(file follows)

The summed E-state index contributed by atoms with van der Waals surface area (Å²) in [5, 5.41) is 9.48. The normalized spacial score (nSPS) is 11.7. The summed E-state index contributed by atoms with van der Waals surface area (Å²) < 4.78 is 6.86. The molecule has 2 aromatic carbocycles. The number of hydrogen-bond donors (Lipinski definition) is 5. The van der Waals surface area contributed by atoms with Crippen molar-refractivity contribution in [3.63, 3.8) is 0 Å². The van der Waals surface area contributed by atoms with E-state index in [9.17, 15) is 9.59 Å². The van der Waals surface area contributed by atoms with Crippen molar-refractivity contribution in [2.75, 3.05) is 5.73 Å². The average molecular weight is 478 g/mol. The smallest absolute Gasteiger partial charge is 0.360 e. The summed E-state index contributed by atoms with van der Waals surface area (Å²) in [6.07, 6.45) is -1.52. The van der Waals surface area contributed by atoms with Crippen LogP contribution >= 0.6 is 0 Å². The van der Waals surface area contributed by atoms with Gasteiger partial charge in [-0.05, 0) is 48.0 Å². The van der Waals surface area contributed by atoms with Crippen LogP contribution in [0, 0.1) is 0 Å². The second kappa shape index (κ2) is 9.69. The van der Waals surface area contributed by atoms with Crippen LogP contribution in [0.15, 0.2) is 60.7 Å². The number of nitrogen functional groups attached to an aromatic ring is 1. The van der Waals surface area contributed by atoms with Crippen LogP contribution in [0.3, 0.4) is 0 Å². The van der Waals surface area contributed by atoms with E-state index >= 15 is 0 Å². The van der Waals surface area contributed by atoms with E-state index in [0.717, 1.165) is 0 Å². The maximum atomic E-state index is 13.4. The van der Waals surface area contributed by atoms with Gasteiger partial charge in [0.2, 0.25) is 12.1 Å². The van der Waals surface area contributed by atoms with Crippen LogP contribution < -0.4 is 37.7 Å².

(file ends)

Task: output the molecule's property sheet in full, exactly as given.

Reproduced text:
The summed E-state index contributed by atoms with van der Waals surface area (Å²) in [5, 5.41) is 9.48. The normalized spacial score (nSPS) is 11.7. The summed E-state index contributed by atoms with van der Waals surface area (Å²) < 4.78 is 6.86. The molecule has 2 aromatic carbocycles. The number of hydrogen-bond donors (Lipinski definition) is 5. The van der Waals surface area contributed by atoms with Crippen molar-refractivity contribution in [3.63, 3.8) is 0 Å². The van der Waals surface area contributed by atoms with E-state index in [9.17, 15) is 9.59 Å². The van der Waals surface area contributed by atoms with Crippen molar-refractivity contribution in [2.75, 3.05) is 5.73 Å². The average molecular weight is 478 g/mol. The smallest absolute Gasteiger partial charge is 0.360 e. The summed E-state index contributed by atoms with van der Waals surface area (Å²) in [6.07, 6.45) is -1.52. The van der Waals surface area contributed by atoms with Crippen LogP contribution >= 0.6 is 0 Å². The van der Waals surface area contributed by atoms with Gasteiger partial charge in [-0.05, 0) is 48.0 Å². The van der Waals surface area contributed by atoms with Crippen LogP contribution in [0, 0.1) is 0 Å². The second kappa shape index (κ2) is 9.69. The van der Waals surface area contributed by atoms with Crippen LogP contribution in [0.15, 0.2) is 60.7 Å². The number of nitrogen functional groups attached to an aromatic ring is 1. The van der Waals surface area contributed by atoms with Crippen LogP contribution in [0.3, 0.4) is 0 Å². The van der Waals surface area contributed by atoms with E-state index >= 15 is 0 Å². The van der Waals surface area contributed by atoms with E-state index in [0.717, 1.165) is 0 Å². The maximum atomic E-state index is 13.4. The van der Waals surface area contributed by atoms with Gasteiger partial charge in [0.2, 0.25) is 12.1 Å². The van der Waals surface area contributed by atoms with Crippen LogP contribution < -0.4 is 37.7 Å².